Benedict XVI then went on to refer to the Sistine Chapel fresco of the Last Judgement, explaining that it “reminds us that human history is … a continuing tension towards fullness, towards human happiness. … Yet the dramatic scene portrayed in this fresco also places before our eyes the risk of man’s definitive fall. … The fresco issues a strong prophetic cry against evil, against every form of injustice. For believers, though, the Risen Christ is the Way, the Truth and the Life. For His faithful followers, He is the Door through which we are brought to that ‘face-to-face’ vision of God from which limitless, full and definitive happiness flows”.

The Holy Father also noted how the present is marked, “not only by negative elements in the social and economic sphere, but also by a weakening of hope, by a certain lack of confidence in human relationships, which gives rise to increasing signs of resignation, aggression and despair”.

“What is capable of restoring enthusiasm and confidence, what can encourage the human spirit to rediscover its path, to raise its eyes to the horizon, to dream of a life worthy of its vocation – if not beauty?” he asked.

“Beauty … reminds us of our final destiny” and “gives us the courage to live to the full the unique gift of life. The quest for beauty that I am describing here is clearly not about escaping into the irrational or into mere aestheticism.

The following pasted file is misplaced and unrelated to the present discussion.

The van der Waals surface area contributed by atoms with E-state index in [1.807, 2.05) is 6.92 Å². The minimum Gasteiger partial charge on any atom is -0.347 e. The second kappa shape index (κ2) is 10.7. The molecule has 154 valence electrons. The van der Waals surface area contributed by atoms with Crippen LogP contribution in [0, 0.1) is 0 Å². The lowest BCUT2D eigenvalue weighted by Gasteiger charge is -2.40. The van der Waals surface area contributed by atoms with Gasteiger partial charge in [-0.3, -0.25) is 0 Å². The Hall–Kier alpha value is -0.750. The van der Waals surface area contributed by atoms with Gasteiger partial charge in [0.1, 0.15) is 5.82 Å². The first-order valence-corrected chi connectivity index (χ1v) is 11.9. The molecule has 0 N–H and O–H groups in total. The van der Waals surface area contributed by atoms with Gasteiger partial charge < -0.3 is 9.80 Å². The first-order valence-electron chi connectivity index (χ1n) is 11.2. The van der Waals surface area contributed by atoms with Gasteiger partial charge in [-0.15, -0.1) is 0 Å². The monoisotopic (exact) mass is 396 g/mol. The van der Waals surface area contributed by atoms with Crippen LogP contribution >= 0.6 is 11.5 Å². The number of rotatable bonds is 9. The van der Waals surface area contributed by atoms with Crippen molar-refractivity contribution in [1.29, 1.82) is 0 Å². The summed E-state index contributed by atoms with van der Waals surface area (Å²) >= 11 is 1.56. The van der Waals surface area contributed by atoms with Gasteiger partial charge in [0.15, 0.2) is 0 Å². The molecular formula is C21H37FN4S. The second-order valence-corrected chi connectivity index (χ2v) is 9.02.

“Too often”, the Pope added, “the beauty that is thrust upon us is illusory and deceitful, superficial and blinding, … a seductive but hypocritical beauty that rekindles desire, the will for power, possession, and domination over others, it is a beauty which soon turns into its opposite, taking on the guise of indecency, transgression or gratuitous provocation. Authentic beauty, however, unlocks the yearning of the human heart, the profound desire to know, to love, to go towards the Other, to reach for the Beyond”.

“Art, in all its forms, at the point where it encounters the great questions of our existence, … can take on a religious quality, thereby turning into a path of profound inner reflection and spirituality. This close proximity, this harmony between the journey of faith and the artist’s path is attested by countless artworks that are based upon the personalities, the stories, the symbols of that immense deposit of ‘figures’ – in the broad sense – namely the Bible, the Sacred Scriptures”.